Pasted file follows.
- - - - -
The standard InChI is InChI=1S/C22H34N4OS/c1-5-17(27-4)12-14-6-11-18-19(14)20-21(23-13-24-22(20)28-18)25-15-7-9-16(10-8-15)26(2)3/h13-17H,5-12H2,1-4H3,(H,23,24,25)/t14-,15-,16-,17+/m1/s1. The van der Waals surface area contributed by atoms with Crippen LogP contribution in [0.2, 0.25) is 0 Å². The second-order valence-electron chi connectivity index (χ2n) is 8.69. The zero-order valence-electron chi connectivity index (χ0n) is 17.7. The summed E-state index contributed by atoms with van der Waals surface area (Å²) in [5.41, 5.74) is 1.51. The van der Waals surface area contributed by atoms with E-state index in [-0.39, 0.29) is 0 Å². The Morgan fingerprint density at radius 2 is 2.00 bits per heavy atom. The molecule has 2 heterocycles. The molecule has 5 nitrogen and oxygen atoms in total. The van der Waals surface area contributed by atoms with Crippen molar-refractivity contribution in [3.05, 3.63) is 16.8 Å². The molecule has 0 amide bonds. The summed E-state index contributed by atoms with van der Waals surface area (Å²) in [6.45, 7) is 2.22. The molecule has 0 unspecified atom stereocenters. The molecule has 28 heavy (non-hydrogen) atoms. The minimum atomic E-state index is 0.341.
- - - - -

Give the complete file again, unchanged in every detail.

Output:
The standard InChI is InChI=1S/C22H34N4OS/c1-5-17(27-4)12-14-6-11-18-19(14)20-21(23-13-24-22(20)28-18)25-15-7-9-16(10-8-15)26(2)3/h13-17H,5-12H2,1-4H3,(H,23,24,25)/t14-,15-,16-,17+/m1/s1. The van der Waals surface area contributed by atoms with Crippen LogP contribution in [0.2, 0.25) is 0 Å². The second-order valence-electron chi connectivity index (χ2n) is 8.69. The zero-order valence-electron chi connectivity index (χ0n) is 17.7. The summed E-state index contributed by atoms with van der Waals surface area (Å²) in [5.41, 5.74) is 1.51. The van der Waals surface area contributed by atoms with E-state index in [-0.39, 0.29) is 0 Å². The Morgan fingerprint density at radius 2 is 2.00 bits per heavy atom. The molecule has 2 heterocycles. The molecule has 5 nitrogen and oxygen atoms in total. The van der Waals surface area contributed by atoms with Crippen molar-refractivity contribution in [3.05, 3.63) is 16.8 Å². The molecule has 0 amide bonds. The summed E-state index contributed by atoms with van der Waals surface area (Å²) in [6.45, 7) is 2.22. The molecule has 0 unspecified atom stereocenters. The molecule has 28 heavy (non-hydrogen) atoms. The minimum atomic E-state index is 0.341.